Yogi Apprentices Helping To Heal Hurting Bodies Through The Power Of Movement And Breath
Working with people as they find their ‘aha’ moments is what keeps Rebecca Harford coming into work every day.
Rebecca and her husband Jeremy are the co-owners of Adapted Yoga and Pilates, a unique Christchurch-based studio with a mission to help everyone find a practice that’s safe, fun and enriching.
Right now, Rebecca is supporting a number of her staff through the Skills Active Exercise Professional apprenticeship. But teaching and learning have always been passions for her.
Rebecca first came to yoga during her university years. She was pretty sure yoga was frivolous, so her instinct was to learn more about it to confirm her suspicions.
“I had been playing rugby, and was also right into weightlifting and powerlifting. So yoga was quite a different way of looking at the world,” Rebecca says. As it turned out, she disproved her theory, and discovered the beginning of a lifelong passion for yoga, which grew to encompass Pilates as well.
Once she finished her degree in physical education, Rebecca left for a stint working on cruise ships, and for three years she taught as many as 28 yoga and Pilates classes a week – a very solid grounding for her teaching career.
After returning to New Zealand, she ended up in a role with ACC, and it was there, working with ACC clients, that the seeds were planted that would eventually lead to the creation of Adapted Yoga and Pilates. The studio welcomes everyone through its doors, including those with disabilities or conditions, so that they can get the life-changing benefits of moving their bodies and using their breath.
“There are so many broken people that need exercise and wellbeing, and there is just not a huge amount of support for them out there. I got frustrated with that [at ACC] and I wanted to do more to help people.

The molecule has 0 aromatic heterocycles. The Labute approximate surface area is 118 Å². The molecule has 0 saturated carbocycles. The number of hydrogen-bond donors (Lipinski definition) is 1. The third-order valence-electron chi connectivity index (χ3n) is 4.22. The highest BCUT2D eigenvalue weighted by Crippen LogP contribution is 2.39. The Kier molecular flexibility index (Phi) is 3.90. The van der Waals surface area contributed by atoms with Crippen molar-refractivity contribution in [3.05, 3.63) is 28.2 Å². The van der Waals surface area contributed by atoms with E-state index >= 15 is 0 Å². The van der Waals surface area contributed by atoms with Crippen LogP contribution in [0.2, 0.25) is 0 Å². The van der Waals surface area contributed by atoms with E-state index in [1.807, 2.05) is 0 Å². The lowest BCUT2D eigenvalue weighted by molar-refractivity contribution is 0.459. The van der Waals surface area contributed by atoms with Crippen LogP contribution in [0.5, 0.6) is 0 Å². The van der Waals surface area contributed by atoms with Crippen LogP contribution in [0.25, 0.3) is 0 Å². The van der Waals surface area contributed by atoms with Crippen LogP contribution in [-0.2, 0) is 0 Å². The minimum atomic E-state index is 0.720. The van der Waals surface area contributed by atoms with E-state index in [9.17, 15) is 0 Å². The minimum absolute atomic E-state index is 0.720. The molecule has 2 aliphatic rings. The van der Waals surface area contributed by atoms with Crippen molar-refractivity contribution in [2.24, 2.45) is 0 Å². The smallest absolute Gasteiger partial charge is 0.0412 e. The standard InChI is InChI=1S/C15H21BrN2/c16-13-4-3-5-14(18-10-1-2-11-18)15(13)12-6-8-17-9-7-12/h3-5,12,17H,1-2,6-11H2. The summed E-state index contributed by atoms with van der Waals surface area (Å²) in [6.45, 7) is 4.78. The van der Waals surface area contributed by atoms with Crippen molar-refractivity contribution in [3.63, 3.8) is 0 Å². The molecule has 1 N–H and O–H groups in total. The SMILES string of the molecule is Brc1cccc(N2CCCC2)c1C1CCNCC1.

“The difference between us and some other studios is that we are truly open to anybody. Our teachers are able to create a challenging class for people that need challenge, and a safe class for those who need more support. And our ethos is always ‘first do no harm.’”
Rebecca says yoga and Pilates can help everyone, no matter their limitations, and it’s inspiring to see it happen.
“I just love seeing people get their ‘aha’ moment. So even the really simple stuff like how to breathe deeply. Or how to activate their core. Those really basic things that they can take into everyday life, and which will make life better.”
These things may be basic or simple, but that doesn’t mean they’re easy for everyone, she adds.
“Even just how to get the right muscles working [can be challenging]. Especially for people that were too scared to try. There are so many women, in particular, that aren’t happy with their bodies or they are in pain or they are anxious.
“In my job I get to see those people change, and think ‘Hey, this is actually something I can do, and I can do it well, no matter how broken I might be.’ It’s really special seeing things click for people.”
Broadening horizons through learning on the job
Rebecca is enjoying supporting her teaching staff as they complete their Skills Active apprenticeships. She gets together with the apprentices for regular practical and theory sessions, and is always available for questions, advice and encouragement.
“There is a lot of work involved but it’s worth it. It’s been a really interesting experience and I’ve learned quite a lot as a mentor to my team.
“You need to have an environment where people are okay to make mistakes and ask questions. And I think it’s helpful to have more than one person on hand to ask, because we all learn differently and present information in different ways.”
Rebecca is also a registered Skills Active assessor, and assesses the parts of the programme that are within her assessment scope.
She notes that many yoga and Pilates teachers haven’t gone through what others in the wider exercise industry would see as the foundations of being a fitness professional.
“The training that they’ve done doesn’t usually come with the same level of focus on anatomy and physiology, or the cultural awareness side of things. So it’s great to be able to give them that foundational base, and to fill in any gaps that might have happened between their teacher training and going forward.”
It also helps to broaden their horizons as exercise professionals, Rebecca adds.
“They can start to have conversations with allied health professionals and personal trainers about their shared clients. And it gives them an opportunity to work more broadly in the various roles that the industry can offer.
“It’s just awesome to see people who were already good teachers, gaining more confidence in their knowledge and abilities. And it helps them to give even more to their students.”